By Karassa Stinchcomb
If there was one thing Rosetta Mondul was not going to let happen, it was letting a man outdo her in anything.
Her daughter, Ethel Mondul, said whatever her father did, her mother had to do.
“She was a daredevil,” Mondul said. “My daddy rode motorcycles, so whatever my daddy did, she did. She would not let a man outdo her.”
Mondul, now 95, was the only black motorcycle stunt woman living in Jacksonville during the 1940s.
Bessie Stringfield was the only other black woman motorcyclist during the 1940s. Stringfield, who lived in Miami, was the first black woman to drive solo from the East Coast to the West Coast. She also performed stunts in carnival shows.
But Stringfield never performed or rode with a partner, like Mondul did.
Mondul and her husband, Albert Mondul, were both motorcycle riders. Albert owned a motorcycle that he used for racing and they purchased another motorcycle, a Harley Davidson, for $800 in the early 1940s.
That $800 Harley changed Modul’s life and her passion to never be outdone by a man.
Mondul performed the stunts with one of their best friends, Boots Stockton. The two performers, along with Mondul’s husband, would ride throughout Jacksonville, Georgia and Southern Florida performing stunts over the weekend.
One of the stunts Mondul and Stockton would perform consisted of her standing on his shoulders and the pair would jump through a big, fiery hoop.
Mondul never sustained any serious injuries throughout her career except a small cut on her leg.
She shares stories and memories of her daredevil days with her grandchildren, Mondul said.
“My mom, dad and Boots would attend motorcycle meet-ups at a place called the Two Spot,” Mondul said. “That’s where all of the motorcycle members would gather up on Saturday nights or Sunday mornings and tell stories and jokes.”
The location of the Two Spot would be hard for the public to picture. It was located at New Berlin in the Mandarin area on what was then only a dirt road. Today, subdivisions and commercial buildings cover up where Mondul would perform her stunts.
There was no competition back in the 1940s. The need for recognition and fame did not exist like it does today, Mondul said. They were riding around and performing stunts on dirt roads trying to fulfill their need for adrenaline.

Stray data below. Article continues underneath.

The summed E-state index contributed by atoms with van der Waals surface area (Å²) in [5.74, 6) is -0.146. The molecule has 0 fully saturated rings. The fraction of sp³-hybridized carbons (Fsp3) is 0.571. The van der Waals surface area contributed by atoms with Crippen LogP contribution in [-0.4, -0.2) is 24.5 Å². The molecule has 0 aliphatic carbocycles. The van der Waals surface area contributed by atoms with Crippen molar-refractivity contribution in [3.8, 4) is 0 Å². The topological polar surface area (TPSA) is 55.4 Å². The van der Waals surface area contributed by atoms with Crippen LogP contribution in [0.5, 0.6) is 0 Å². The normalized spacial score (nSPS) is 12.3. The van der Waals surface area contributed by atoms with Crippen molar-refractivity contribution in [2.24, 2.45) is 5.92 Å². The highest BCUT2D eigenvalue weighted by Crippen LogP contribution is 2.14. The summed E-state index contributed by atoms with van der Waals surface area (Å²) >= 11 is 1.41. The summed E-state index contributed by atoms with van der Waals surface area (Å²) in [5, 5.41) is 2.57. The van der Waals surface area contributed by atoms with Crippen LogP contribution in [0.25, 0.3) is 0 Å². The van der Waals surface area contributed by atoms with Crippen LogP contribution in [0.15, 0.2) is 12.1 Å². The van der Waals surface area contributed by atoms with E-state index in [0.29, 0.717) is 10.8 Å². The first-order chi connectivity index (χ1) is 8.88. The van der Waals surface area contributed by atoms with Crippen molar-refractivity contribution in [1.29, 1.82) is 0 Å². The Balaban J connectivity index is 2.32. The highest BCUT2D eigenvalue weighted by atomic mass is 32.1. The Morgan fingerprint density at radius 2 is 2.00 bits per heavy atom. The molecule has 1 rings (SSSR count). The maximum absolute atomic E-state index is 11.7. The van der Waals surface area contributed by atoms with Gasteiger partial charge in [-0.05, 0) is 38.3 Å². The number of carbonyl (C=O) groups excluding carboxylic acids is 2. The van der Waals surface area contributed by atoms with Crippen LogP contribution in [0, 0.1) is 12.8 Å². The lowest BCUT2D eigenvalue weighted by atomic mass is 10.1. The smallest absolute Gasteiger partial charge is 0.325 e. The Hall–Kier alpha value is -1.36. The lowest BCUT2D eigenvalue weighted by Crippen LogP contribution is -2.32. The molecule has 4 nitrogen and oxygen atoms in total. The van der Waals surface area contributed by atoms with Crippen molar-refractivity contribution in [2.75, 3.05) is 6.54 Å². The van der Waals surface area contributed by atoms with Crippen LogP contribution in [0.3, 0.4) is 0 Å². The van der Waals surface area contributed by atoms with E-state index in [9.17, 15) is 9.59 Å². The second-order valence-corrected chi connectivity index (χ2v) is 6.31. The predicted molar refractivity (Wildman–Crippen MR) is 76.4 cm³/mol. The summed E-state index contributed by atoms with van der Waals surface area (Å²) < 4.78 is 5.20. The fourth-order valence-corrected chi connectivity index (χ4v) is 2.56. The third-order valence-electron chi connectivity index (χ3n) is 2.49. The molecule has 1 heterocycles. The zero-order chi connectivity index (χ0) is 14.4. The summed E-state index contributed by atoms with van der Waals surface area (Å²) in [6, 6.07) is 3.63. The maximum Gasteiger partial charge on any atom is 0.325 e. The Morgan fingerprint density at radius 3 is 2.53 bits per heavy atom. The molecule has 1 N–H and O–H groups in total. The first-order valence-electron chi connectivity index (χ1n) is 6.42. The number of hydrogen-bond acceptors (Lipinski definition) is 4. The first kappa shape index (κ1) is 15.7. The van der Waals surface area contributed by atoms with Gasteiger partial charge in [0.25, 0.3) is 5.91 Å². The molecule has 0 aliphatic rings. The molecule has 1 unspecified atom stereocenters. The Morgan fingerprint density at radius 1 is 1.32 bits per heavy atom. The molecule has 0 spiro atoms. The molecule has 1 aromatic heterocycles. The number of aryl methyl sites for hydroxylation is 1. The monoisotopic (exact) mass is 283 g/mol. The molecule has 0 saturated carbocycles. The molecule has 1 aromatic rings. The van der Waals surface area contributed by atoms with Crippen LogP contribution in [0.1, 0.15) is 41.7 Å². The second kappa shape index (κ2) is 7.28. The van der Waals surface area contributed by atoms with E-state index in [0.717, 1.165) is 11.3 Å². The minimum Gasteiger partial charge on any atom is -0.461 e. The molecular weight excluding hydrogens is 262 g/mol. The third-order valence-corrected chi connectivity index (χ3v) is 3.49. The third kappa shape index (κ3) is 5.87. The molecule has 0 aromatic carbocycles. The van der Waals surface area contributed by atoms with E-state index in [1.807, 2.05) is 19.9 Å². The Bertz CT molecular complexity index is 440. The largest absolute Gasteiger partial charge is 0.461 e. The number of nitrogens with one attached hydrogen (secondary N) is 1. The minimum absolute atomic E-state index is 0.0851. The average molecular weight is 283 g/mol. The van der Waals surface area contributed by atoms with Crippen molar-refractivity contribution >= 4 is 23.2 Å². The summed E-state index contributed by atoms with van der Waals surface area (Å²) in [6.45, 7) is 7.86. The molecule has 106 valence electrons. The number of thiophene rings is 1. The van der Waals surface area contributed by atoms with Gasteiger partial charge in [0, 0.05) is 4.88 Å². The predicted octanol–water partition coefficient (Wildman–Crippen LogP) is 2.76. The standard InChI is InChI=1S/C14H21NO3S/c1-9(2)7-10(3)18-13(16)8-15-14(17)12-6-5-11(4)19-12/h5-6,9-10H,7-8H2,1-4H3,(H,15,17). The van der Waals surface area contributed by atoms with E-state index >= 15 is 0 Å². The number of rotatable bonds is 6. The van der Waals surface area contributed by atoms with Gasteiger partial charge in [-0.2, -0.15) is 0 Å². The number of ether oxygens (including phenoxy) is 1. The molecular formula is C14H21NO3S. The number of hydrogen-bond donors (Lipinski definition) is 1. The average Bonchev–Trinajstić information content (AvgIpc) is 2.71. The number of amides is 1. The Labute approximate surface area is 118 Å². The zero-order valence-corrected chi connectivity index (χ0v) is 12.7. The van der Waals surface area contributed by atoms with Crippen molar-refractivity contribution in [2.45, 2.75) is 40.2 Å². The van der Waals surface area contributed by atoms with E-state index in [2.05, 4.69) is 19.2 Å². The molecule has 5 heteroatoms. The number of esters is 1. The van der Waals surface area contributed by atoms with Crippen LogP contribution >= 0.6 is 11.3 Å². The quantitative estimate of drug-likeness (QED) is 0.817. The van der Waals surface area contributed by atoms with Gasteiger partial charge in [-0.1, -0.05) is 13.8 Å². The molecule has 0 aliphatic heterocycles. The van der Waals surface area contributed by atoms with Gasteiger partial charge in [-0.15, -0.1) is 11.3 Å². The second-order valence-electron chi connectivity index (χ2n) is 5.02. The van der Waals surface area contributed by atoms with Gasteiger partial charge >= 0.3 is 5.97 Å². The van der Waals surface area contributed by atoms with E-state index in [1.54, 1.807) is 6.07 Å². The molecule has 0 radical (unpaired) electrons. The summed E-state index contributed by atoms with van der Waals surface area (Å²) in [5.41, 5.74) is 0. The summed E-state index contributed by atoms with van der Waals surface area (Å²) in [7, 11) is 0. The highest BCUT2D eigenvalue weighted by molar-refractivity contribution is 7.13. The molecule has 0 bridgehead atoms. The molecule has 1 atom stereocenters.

After Mondul’s mother died in 1949, she stopped performing stunts and helped her husband drive tractor-trailers. She also started driving school buses to fill her time.
Eleven years after retiring from being a stunt woman, Mondul traded her leather vest for a picket fence and took to the streets of Jacksonville to protest during the civil rights movement.
She would take her four children with her to participate in the marches and demonstrations.
“She was doing a lot of picket lines a long time ago when everything was segregated,” Ethel Mondul said.
Despite her daredevil past, Mondul never steered her children away from driving or owning motorcycles. Ethel Mondul was in a motorcycle club, but never owned a motorcycle.
There are no pictures, awards or memorabilia that represent the stuntwoman’s past except for a single black and white photo of her posing by her Harley Davidson. The photo is on display at The Ritz Theatre and Museum.
The photo, taken in 1946, shows Mondul sitting on her motorcycle wearing black pants, a black long-sleeve shirt and a black studded and embellished leather belt. Though she performed with Stockton, she is photographed alone.
Even in a photograph, Mondul would not be outdone and upstaged by a man.